The European Court of Auditors is conducting an audit of EU action to improve the mobility of people in cities and densely populated areas. The auditors are examining how the European Commission and Member States use the EU funding available to put into action their urban mobility policies and whether the Commission provides effective support to Member States. The auditors will also assess the progress that has been made in recent years in managing traffic congestion.
“Efficient mobility management is a key issue for urban areas,” said Iliana Ivanova, the Member of the European Court of Auditors responsible for the audit. “Traffic congestion is a growing daily problem for many people in the EU and road transport is responsible for a significant part of air pollution and environmental noise in urban areas.”
The auditors recently published an audit preview on urban mobility in the EU. Audit previews provide information on an ongoing audit task and are designed as a source of information for those interested in the policy or programmes being audited.
The audit preview underlines that around 70% of Europe’s population lives in urban areas, and that this figure is expected to increase. By 'urban mobility', the auditors mean all travel options and associated activities in a city or urban area. The extent and patterns underlying urban mobility depend on several factors, including land use, car ownership and mobility policies.
It is estimated that inefficient travel networks in urban areas cost Member State economies €110 billion each year – over 1% of the EU Member States' combined GDP - while the health costs of air pollution amount to several hundred billion euro per year. Research shows that in highly congested regions, enabling traffic to be free-flowing could mean productivity gains of up to 30%.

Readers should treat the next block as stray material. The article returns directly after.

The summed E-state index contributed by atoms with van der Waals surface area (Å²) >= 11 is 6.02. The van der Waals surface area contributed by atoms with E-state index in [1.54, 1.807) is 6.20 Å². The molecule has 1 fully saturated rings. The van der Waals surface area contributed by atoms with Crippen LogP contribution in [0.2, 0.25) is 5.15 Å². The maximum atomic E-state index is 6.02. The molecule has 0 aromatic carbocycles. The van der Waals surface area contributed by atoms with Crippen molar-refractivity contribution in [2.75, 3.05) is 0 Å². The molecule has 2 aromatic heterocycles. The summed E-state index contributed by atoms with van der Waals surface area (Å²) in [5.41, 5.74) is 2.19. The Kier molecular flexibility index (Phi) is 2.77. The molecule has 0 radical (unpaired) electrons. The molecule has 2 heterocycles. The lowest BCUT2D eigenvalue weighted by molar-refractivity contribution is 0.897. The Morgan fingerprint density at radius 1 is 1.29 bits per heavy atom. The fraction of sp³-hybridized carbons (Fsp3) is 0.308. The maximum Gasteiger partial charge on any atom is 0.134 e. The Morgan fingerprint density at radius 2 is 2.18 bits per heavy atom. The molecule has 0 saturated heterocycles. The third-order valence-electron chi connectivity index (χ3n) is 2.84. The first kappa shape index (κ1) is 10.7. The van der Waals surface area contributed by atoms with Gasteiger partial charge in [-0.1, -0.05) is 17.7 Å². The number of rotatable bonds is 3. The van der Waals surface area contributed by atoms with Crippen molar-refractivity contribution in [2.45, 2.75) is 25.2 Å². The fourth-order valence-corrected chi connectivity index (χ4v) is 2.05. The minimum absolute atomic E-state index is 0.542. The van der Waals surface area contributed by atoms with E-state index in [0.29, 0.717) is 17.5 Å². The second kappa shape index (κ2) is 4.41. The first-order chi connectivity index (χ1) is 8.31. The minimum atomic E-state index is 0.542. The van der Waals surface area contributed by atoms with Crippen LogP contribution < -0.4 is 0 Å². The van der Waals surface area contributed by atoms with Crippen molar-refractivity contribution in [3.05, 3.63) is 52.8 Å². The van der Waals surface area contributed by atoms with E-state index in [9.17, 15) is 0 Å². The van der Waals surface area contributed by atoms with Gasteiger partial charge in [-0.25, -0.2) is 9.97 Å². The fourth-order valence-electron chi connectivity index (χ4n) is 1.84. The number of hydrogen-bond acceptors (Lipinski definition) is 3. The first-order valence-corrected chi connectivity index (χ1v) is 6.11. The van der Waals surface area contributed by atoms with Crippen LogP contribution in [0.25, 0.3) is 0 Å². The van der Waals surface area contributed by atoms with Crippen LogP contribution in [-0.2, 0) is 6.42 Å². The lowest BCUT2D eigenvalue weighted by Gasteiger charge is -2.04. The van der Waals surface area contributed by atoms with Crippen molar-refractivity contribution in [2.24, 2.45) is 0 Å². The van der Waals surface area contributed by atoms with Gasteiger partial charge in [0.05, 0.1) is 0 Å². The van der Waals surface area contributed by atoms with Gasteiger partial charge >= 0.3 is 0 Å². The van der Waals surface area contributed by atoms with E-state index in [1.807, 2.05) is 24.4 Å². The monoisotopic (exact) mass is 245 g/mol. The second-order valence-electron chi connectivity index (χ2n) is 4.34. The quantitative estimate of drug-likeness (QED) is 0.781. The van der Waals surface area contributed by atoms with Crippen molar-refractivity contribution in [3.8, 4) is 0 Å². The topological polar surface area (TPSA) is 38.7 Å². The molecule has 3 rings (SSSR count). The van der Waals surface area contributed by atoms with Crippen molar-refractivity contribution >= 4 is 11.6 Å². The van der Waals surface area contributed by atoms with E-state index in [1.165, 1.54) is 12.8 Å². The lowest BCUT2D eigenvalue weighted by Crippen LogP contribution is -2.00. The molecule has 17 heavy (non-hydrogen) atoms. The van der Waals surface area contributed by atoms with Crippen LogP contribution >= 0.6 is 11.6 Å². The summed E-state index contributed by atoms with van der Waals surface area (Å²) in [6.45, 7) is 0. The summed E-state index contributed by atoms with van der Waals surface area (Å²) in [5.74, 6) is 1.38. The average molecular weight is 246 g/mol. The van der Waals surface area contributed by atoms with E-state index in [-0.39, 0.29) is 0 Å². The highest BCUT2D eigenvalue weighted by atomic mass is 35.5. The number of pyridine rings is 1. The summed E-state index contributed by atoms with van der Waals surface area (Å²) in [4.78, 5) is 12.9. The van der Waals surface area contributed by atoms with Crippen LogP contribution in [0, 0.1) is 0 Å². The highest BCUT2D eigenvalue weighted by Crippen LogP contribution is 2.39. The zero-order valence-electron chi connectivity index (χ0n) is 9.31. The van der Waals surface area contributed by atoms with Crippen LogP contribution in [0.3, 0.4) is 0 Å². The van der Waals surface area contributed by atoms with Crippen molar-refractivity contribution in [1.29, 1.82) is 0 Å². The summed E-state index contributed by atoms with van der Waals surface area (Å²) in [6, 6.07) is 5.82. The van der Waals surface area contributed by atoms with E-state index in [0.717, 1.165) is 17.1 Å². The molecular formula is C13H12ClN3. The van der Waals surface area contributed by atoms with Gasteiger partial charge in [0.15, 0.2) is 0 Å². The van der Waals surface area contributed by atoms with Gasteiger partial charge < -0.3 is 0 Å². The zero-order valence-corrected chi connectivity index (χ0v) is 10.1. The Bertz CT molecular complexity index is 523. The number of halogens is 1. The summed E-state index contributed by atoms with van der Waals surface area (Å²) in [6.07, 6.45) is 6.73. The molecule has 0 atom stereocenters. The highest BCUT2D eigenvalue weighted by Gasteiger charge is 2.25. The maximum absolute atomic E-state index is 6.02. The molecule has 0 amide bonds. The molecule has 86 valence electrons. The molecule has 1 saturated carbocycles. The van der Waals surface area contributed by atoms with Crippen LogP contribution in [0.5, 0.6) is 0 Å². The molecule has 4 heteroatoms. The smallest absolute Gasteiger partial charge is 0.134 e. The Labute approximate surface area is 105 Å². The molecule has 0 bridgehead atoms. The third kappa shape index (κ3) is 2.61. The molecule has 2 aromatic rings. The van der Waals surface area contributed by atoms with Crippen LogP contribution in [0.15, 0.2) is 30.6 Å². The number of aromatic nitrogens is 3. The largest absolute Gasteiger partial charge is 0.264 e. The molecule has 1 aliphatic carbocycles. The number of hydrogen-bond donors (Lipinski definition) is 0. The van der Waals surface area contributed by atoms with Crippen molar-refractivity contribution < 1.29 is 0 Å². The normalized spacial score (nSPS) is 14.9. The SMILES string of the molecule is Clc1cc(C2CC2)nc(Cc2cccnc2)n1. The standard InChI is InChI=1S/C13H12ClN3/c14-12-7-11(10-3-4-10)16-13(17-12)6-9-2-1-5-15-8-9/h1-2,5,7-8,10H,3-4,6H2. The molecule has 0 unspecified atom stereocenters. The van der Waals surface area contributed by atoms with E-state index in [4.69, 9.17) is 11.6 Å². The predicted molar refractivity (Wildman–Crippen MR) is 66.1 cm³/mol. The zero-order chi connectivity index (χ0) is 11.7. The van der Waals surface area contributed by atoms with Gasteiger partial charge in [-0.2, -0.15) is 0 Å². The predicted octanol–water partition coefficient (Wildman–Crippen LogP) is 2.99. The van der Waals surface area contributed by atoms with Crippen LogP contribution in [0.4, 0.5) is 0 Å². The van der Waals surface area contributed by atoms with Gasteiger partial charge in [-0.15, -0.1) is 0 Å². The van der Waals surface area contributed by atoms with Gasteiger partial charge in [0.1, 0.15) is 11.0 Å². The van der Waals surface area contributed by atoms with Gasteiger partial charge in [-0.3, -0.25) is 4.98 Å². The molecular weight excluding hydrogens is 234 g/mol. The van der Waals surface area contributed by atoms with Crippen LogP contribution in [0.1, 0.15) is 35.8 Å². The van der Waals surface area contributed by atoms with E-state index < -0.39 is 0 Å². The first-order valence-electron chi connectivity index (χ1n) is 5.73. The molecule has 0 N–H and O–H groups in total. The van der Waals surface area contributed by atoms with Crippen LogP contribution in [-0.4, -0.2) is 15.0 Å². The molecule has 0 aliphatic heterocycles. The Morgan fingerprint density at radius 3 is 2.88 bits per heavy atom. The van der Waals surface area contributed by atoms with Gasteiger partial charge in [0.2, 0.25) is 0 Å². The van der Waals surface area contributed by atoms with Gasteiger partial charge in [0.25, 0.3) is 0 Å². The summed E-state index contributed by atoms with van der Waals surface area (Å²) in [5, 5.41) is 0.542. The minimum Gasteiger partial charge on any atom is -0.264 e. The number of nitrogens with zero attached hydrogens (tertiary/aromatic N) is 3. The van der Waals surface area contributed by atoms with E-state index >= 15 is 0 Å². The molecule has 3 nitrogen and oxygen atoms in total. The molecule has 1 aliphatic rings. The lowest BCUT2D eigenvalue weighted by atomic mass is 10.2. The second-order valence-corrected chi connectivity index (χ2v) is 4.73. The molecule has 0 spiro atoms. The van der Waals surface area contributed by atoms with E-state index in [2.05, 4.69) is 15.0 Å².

The EU has put in place a range of policies, and the Commission has promoted sustainable urban mobility plans, to help Member States address the challenges facing urban mobility. More than €60 billion from the EU budget has been made available to put such initiatives into action during the 2014-2020 period.
The auditors will focus on the:
- Commission’s measures to encourage Member States to develop sound policies and consistent strategies with a view to improving urban mobility;
- use of EU funding to put the Commission’s policy on urban mobility into action;
- progress made during the 2014-2020 period, in terms of congestion levels compared to population growth.
They will carry out visits to cities in Germany, Italy, Poland and Spain. The audit report is expected to be published in 2020.
If you wish to contact the audit team, you may do so at the following e-mail address: ECAemail@example.com.
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Press release of the European Court of Auditors 25th of April 2019